The King's Speech: Slater Dissects ASP Ratings System And More

  • 04.16.2021

Bathed in his glory, but not yet ready to retire body or brain, Kelly enjoying the moment (number 11). Pic: ASP/Kirstin

Kelly Slater is driving back towards San Francisco, it’s not yet a week since he secured his historic eleventh ASP world title . Hands (and stress) free, Kelly unloads his thoughts on the year that was. The bulk of this important interview is featured in the latest issue of Tracks magazine, but we have saved this tour specific portion for online purposes. Alone in the car, Kelly sounds invigorated, alert, but not at all like a man that has finished all he wants to accomplish in life (or surfing). When confronted with a question about the current ASP ranking systems and it’s protocol he unloads a train of thought both thought-out in it’s depth, and spontaneous in its delivery. If you have no interest in the future of professional surfing? Look away now. If you’re a professional surfing fan, competitor or official, and want to know what the champ really thinks of the current state of play? Then read on and learn.

Kelly Slater calls time in France, 10 to 12 it is. Pic: ASP/Cestari Okay, the one world ranking, rotations, what is working? What’s not? Is it a good system?

Kelly: I think in theory it is, but working on the actual numbers, it is and it isn’t. I actually put forward a proposal that I personally thought would make it fairer. I’ll give you a brief description of it; basically the contests should be weighted based on who’s entered in the event, for example the US Open had more top 32 surfers in it than any other ASP six star prime event this year. You had something like 27 of the top 32 in that contest, so in my eyes that contest should almost be worth as much as a World Tour event. A second on a WT event is worth 8000 points, Yadin got second at the US Open and you could easily argue he should have got like 7000 points . If you’re able to, based on who’s entered, allocate a certain number of points, for example ninety percent of the top guys turn up, so weight it as being worth ninety percent of what a world tour event’s worth – points wise. Then if you have a six star prime that’s in some country that’s not really worked into the schedule effectively for everyone, efficiently for travel etc, like some events in Brazil, that are out of the way and hard for most of the guys to get to. Say only four guys from the World Tour turn up, those events should be worth less points. So, if you’re able to find a way to weight these events based on who has entered and what the average rating is of the guy that is in the contest – obviously all the world tour events are going to be worth the maximum points… but you could, in theory, have a six star prime that’s worth as many points as a world tour event if all those guys turn up! – Why not! It should be based on the level of difficulty of surfing not the money a sponsor puts on. If you’ve got ninety percent of the world tour surfers at an event it should be worth ninety percent of the points, and visa versa, if there’s only 20, it should be worth twenty percent of the points, or at least 20% above the standard – there’s a way to work it to be fairer is my point.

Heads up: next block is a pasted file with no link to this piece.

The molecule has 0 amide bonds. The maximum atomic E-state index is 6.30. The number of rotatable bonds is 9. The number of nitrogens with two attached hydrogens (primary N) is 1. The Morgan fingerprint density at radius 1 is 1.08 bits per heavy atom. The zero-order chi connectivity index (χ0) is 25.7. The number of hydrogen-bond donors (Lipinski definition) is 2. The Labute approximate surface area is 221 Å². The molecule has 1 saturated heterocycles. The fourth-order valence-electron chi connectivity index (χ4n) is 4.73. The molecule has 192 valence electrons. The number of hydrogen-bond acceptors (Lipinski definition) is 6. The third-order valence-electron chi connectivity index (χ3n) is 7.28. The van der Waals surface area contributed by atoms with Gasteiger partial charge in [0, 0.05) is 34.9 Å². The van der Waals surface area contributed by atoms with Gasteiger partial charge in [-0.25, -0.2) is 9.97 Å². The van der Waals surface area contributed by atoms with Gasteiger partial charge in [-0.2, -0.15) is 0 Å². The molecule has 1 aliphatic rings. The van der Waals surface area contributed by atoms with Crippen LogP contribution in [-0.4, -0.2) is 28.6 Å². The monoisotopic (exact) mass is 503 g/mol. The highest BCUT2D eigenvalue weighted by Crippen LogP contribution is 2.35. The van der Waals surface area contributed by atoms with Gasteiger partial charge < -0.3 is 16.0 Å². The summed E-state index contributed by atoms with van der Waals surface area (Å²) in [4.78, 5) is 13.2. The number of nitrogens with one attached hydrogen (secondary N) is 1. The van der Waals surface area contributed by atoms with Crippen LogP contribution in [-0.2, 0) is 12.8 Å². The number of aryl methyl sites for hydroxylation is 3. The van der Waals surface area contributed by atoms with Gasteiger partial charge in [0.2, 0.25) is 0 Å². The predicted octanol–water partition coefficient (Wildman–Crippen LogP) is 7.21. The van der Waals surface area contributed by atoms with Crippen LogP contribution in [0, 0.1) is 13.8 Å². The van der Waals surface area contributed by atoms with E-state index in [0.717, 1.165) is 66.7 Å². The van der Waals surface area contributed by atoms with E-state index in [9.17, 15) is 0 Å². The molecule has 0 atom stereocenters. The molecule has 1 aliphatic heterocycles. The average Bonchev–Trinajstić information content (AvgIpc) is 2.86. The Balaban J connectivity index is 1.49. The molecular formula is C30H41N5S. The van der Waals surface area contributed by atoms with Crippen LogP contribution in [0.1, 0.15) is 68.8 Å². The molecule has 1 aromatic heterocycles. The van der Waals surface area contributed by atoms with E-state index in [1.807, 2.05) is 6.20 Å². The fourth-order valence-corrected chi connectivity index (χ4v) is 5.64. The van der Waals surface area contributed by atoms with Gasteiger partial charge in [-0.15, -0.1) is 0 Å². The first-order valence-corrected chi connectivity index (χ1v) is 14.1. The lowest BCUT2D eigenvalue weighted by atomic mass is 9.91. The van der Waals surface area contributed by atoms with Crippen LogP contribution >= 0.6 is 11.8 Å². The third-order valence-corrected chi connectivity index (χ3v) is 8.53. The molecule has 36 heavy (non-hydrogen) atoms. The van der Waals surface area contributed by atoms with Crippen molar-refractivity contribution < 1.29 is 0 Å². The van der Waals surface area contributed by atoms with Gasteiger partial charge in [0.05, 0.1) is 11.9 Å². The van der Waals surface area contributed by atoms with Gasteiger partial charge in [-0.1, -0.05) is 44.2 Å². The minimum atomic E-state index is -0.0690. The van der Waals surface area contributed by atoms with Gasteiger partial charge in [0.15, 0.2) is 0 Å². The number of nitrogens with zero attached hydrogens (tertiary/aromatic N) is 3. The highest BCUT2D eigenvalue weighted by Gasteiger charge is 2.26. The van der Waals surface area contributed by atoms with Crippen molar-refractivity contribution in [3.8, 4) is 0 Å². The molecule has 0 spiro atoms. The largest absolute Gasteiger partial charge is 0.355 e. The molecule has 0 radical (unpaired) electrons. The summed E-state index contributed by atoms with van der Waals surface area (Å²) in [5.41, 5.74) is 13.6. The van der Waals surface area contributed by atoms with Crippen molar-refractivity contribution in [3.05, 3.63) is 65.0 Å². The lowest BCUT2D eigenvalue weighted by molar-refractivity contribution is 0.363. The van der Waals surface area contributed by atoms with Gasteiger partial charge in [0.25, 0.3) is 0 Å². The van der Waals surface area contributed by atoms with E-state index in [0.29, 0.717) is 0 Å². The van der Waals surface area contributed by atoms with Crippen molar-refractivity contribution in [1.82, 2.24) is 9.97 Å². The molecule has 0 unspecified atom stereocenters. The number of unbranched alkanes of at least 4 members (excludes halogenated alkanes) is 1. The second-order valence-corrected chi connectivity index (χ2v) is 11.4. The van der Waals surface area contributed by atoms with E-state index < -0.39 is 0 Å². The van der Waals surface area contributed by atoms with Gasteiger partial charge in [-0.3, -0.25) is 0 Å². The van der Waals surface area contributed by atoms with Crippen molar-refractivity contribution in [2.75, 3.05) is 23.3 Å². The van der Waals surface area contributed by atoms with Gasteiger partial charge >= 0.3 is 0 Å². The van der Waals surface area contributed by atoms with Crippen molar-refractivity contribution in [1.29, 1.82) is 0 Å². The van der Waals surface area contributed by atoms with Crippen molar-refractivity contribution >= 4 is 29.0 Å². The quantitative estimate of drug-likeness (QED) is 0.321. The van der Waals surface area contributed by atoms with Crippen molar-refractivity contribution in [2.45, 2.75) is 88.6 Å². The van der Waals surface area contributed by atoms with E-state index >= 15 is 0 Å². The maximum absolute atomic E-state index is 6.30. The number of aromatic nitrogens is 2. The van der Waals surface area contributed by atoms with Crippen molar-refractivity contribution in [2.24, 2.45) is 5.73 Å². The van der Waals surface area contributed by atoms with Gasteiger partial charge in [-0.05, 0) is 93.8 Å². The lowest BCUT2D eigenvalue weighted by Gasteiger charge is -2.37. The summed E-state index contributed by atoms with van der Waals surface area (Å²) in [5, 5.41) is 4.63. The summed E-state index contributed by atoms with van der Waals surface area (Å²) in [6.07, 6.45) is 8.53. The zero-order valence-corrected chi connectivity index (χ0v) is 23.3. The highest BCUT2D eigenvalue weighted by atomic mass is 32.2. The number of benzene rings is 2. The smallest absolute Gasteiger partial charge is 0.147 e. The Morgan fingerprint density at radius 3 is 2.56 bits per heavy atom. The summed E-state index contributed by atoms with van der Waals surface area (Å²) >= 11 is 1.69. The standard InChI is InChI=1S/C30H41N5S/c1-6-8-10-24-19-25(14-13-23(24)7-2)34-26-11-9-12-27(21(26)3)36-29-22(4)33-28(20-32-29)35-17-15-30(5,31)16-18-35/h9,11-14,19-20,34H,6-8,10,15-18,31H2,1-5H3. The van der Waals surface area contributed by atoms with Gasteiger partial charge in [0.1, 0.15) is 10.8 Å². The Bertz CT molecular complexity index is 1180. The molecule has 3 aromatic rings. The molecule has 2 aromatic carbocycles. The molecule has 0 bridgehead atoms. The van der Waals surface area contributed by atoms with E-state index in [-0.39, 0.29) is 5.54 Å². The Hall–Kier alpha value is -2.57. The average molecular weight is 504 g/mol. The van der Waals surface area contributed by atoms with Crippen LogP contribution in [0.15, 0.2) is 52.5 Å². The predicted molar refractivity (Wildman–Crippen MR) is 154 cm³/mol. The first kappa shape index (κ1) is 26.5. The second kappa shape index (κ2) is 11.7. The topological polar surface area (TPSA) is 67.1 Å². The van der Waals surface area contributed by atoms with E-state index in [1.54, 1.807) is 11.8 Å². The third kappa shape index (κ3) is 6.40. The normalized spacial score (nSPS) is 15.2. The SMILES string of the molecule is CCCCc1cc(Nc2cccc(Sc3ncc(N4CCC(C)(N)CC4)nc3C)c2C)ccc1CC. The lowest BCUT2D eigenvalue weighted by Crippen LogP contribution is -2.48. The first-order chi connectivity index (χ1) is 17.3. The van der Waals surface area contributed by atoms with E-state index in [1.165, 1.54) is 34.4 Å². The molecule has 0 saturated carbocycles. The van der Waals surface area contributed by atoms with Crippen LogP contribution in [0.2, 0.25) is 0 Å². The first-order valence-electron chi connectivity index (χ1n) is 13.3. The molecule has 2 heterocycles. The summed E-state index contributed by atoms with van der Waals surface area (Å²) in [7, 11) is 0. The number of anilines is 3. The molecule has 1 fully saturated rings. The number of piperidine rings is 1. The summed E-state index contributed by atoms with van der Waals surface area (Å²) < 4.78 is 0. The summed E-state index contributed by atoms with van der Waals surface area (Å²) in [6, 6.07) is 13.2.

So, Bobby Martinez has a point? Comparing of the current ASP system to the ATP tennis tour?

Take or leave it, in one way, Bobby has a point. If you’re not surfing against the best guys, it’s a little bit tough to allocate points for that. But if world tour surfers are surfing against those guys and losing or winning – the points should reflect.

Sounds like the old saying “if you want to be the best, you gotta be the best” needs to be applied. Challenge yourself and you’ll get more points?


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  • 04.16.2021